Comment


            • #7
              Originally posted by 3WE View Post
              That probably would not work...Diesel engines and jet engine burner cans require a good bit of super-critical engineering to work...PW JT-8D's with the number 2 would sometimes shut off spontaneously in an aircraft that also contained the number 2.

              Avion insists it won't ever, you insist it very likely will...The world is black, the world is white... where or where is the elusive middle ground?
              The NTSB insists it absolutely would, because it did when they reproduced the conditions in the lab and because it did when the center tank of Philippine Airlines Flight 143 exploded. That's not black or white, that's living color.

              What the technically uninformed conspiracists don't understand is that the design flaw in both the 737 and the 747 was placing the AC packs beneath the center fuel tank in such a way that their heat is transferred to the tanks. Combine that with a mostly empty tank full of fumes and a arcing spark and you have yourself an overpressure situation, also known as an explosion. Tried and true.

              Comment


              • #8
                Originally posted by Evan View Post
                Have you ever tried heating it up in a closed container with some arcing wires inside? Well, don't. It's not a lesson worth dying for.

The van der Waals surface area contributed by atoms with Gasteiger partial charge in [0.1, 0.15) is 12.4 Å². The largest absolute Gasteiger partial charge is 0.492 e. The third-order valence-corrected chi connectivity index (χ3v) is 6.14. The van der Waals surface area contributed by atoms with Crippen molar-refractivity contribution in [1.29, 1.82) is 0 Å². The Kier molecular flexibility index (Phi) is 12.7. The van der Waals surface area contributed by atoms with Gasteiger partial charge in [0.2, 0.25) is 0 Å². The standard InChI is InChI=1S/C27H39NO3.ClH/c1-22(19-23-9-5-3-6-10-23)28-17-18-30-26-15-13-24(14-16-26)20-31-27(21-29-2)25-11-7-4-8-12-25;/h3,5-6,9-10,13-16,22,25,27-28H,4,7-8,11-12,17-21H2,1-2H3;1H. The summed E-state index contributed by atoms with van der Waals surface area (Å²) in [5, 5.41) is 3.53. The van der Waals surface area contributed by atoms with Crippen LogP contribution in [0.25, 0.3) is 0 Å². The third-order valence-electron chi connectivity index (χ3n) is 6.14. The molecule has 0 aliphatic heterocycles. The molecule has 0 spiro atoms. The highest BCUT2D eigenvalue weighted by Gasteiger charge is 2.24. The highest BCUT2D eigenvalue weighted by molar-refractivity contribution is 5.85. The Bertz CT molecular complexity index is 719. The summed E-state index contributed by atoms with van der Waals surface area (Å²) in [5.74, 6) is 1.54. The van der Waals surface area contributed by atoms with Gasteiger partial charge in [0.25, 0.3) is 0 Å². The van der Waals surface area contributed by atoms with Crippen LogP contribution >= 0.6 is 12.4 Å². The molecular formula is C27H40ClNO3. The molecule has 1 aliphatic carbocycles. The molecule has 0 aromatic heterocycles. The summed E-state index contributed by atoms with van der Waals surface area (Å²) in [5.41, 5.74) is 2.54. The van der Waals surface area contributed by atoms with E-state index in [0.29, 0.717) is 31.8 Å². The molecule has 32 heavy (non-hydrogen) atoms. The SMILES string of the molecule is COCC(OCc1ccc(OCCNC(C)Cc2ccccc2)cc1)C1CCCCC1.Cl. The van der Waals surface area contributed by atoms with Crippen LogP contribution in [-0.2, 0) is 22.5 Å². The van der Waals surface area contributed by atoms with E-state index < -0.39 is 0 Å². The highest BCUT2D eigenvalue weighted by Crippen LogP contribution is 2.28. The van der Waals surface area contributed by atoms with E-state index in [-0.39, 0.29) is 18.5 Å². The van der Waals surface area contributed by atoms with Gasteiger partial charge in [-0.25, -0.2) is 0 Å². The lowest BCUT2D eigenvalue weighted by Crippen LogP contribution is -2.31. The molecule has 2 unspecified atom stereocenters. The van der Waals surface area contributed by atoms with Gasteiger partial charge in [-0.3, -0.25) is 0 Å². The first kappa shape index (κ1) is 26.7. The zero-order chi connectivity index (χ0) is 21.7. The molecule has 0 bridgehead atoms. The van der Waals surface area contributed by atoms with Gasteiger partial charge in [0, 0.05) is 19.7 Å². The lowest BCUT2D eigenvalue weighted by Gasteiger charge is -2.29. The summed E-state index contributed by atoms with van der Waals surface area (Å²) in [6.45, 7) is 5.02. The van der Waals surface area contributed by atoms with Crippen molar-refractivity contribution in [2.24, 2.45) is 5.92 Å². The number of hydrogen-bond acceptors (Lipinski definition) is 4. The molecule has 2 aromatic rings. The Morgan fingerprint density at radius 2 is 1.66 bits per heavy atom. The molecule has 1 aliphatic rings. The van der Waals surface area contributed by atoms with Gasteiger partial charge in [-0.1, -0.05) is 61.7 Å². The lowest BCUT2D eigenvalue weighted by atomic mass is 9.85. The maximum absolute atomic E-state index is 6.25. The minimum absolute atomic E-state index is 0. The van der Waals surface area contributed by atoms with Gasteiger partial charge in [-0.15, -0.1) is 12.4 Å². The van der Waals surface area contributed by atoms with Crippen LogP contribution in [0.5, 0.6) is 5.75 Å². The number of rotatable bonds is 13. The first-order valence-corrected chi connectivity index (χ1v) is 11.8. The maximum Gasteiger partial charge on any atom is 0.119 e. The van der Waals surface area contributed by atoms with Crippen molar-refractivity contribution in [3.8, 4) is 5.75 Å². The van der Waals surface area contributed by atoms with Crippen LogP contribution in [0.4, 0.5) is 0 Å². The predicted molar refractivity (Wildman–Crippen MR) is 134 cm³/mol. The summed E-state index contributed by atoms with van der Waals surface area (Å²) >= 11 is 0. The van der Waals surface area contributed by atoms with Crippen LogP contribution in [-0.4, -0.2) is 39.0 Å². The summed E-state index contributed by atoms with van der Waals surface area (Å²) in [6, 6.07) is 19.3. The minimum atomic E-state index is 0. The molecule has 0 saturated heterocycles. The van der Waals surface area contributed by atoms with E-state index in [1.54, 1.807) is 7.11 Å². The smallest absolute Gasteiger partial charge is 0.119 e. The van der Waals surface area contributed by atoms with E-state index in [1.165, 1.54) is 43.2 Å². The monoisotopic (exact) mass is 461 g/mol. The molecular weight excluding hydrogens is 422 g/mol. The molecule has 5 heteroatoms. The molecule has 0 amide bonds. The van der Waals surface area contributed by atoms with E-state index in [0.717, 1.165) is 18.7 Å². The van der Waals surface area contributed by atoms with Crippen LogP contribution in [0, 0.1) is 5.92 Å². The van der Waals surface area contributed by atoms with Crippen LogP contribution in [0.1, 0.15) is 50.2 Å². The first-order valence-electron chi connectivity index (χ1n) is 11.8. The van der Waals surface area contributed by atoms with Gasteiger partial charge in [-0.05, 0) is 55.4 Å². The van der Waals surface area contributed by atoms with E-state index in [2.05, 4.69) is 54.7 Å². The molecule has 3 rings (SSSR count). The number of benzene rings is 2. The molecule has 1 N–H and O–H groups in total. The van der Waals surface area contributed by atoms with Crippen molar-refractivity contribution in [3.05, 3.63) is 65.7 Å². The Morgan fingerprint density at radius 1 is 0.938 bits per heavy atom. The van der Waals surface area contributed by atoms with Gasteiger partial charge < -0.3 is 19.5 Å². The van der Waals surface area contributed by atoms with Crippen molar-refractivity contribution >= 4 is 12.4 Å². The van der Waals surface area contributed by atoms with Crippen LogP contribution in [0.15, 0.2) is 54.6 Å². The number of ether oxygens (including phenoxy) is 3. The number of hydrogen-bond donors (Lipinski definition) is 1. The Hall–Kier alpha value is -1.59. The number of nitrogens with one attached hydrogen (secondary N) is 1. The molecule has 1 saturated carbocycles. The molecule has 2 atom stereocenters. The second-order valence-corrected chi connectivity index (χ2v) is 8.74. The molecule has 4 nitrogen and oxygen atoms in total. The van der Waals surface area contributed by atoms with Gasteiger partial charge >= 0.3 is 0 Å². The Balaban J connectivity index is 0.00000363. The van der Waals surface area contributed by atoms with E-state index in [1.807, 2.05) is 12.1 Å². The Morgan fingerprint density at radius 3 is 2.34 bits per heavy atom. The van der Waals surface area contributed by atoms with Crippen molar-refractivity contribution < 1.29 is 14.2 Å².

Boiling Point for Jet A and Jet A-1 is 300 degrees C. So you wont see any fumes until you reach this point at sea level.
                Take a look at the Technical Data Sheet from Exxon/Mobil/ and by the way, the boiling point for water is 100 degrees C.
                http://www.exxonmobil.com/aviation/p...s_jeta-a1.aspx
                A Former Airdisaster.Com Forum (senior member)....

                Comment


                • #9
                  Originally posted by KGEG View Post
                  It could have been the most convincing film ever and it still would not have satisfied the "conspiracy" minded people. The only thing they would have believed was if the film focused on their idea and said that it was the truth, and the only truth.